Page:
If you’re a professional photographer, you probably have a lot on your plate. And when you make the leap to go self-employed, you’re not only a photographer — you’re a business owner, too.
When you first go out on your own, handling everything yourself might be feasible. But there might come a point where you’re saying no to new clients, sacrificing the quality of your work, or spending time on tasks that maintain instead of grow your business.
Outsourcing is a $76.9 billion USD industry in the U.S. alone, and for good reason. It frees up your valuable time so you can focus on propelling your business further.
Here’s how to outsource work to grow your photography business and, more importantly, maximize the benefits:
Benefits of Outsourcing
Outsourcing is a proven way to free up your valuable time so you can focus on growing your photography business. For each photographer, that means something different. You might want to grow your customer base, spend time fine-tuning your skills so you can charge a higher rate, or learn how to do new types of photography and serve more types of clients.
For Jimmy Chan, photographer at Pixelicious, outsourcing has enabled him to focus on what he does best: client management and photography. “I put [a lot of] effort [into] client communication and shooting [photos] to deliver the best possible experience,” he says. “The biggest benefit would be saving time by not constantly performing or worrying about [other] tasks.”
For the photographer on a new solopreneurial journey, outsourcing can make up for the team you’re used to having. That was the case for professional photographer Timorah Beales, whose first career was a civil engineer and U.S. Air Force officer. “Everything I did was part of a team, and I saw how a variety of talents and skillsets lead to success,” she says.
But she also sees opportunities for teamwork — through outsourcing — among her professional photographer peers. “I saw a lot of [them] excelled at certain things, like photography, but were terrible at others, like business finance or marketing,” she says.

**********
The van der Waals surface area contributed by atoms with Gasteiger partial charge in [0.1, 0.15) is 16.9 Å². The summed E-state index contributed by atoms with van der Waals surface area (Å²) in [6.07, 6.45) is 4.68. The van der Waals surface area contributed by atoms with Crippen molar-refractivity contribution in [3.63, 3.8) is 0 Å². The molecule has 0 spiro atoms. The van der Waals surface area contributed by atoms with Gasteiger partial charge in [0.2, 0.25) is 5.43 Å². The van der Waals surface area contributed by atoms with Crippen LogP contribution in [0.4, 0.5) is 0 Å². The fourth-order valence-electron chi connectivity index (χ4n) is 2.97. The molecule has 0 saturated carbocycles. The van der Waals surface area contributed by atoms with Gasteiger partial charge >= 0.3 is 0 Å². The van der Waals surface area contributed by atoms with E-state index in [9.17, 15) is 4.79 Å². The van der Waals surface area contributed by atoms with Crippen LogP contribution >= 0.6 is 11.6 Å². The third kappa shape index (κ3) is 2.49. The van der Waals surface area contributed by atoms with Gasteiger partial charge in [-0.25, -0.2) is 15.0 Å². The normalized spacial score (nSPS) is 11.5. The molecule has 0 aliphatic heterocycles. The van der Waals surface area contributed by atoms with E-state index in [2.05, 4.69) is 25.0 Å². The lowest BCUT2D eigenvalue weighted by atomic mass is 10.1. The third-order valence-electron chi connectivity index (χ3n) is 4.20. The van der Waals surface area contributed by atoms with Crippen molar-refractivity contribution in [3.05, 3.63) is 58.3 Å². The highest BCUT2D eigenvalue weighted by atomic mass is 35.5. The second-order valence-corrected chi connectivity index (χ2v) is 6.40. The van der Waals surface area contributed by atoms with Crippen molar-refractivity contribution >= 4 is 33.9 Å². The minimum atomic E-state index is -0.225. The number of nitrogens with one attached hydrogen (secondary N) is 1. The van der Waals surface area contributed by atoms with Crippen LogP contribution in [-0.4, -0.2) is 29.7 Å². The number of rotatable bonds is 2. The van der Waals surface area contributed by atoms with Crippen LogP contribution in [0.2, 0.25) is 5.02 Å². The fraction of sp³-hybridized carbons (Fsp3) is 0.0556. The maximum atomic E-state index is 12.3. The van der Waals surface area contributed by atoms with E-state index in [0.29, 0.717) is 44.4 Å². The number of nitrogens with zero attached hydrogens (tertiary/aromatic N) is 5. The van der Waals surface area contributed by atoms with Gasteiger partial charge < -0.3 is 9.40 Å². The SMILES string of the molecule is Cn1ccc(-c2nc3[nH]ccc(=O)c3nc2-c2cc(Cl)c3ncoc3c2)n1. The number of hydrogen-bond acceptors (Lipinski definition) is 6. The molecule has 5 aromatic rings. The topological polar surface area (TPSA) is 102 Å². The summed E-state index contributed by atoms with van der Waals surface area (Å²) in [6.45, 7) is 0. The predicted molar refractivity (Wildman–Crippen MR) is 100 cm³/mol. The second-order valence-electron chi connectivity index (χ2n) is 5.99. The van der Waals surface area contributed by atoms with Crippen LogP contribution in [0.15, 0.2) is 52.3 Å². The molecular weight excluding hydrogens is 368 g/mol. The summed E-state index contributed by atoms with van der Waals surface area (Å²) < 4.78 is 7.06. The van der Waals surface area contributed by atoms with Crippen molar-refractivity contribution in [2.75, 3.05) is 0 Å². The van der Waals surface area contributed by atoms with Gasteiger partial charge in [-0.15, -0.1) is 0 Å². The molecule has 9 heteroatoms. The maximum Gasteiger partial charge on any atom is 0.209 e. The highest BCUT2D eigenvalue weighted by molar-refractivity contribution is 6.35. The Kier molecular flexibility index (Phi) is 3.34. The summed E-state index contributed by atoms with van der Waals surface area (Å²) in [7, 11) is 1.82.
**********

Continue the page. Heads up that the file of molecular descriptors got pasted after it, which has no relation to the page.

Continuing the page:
For Beales, outsourcing has benefitted her photography business immensely. “I’m much better able to serve our clients, because multiple people are making sure everything happens,” she says. “We learn from each other, share responsibilities based on our strengths, bounce ideas off each other, and help and back each other up.”
Regardless of how you plan to grow your business, outsourcing allows you to dedicate the time and attention you need to be successful. And even though it’ll cost you, your time could be worth more than the outsourcing expenses.
And, the benefits don’t stop there:
- More bandwidth to take on new clients
- Ability to edit the photos even further, resulting in a better end product
- Handle a high volume of work
- Short turnaround time
- Time to pursue other creative endeavors
What to Outsource
For a freelance photographer, there are a few go-to tasks that you can consider for outsourcing:
Post-processing and image editing
Beales has two go-to resources for outsourcing her image editing. “There’s an online place where you can submit retouch requests,” she says. “And one of my employees is really good at and loves doing it.”
And if you’re scared to let go of creative control, you can consider outsourcing the image editing for straightforward jobs, such as large batches of product photos that need white background.
But above all else, make sure it’s worth it. “For photographers, I would say that everyone has to know the dollar value of their time,” Beales says. “Let’s say that number is $50 USD/hour. If you can find someone who will edit for you and do as good or better, for half the cost of your dollar value, then it’s time to outsource.”
If you have a client who needs product images sized for various online marketplaces, outsourcing the resizing is a no-brainer.
Accounting isn’t your average photographer’s strong suit. There are many ways to automate your invoicing and accounting tasks, but there are some things you can’t — such as taxes.
Regardless of how hands-on you want your outsourced accounting help to be, there are tons of benefits for photographers. You can find the best legal tax breaks, manage your expenses smarter, and avoid potential penalties for not correctly handling finances or payments.
You can often benefit from either an expert or an intern-level assistant to handle your marketing tasks. But keep in mind, you often get what you pay for.
If you want big results, a seasoned — and potentially expensive — expert is the best option. But if you want help with maintaining your existing social media presence, a more affordable option, like an intern, could work for those smaller tasks.
Marketing tasks that you can outsource typically include:
- Content creation and blogging
- Graphic and web design
- Social media marketing
- Email marketing
If you need help with a ton of miscellaneous tasks and don’t need anyone on the ground, you could be a candidate for a virtual assistant (VA).
Melissa Smith, VA staffer and bestselling author of “Hire the Right Virtual Assistant,” says photographers can benefit from VA services in many ways, including:
- Appointment management
- Website and portfolio updates
- Image editing
- Follow-up and relationship-building with clients
- Virtual personal assistance (travel bookings, meetings, conferences, etc.)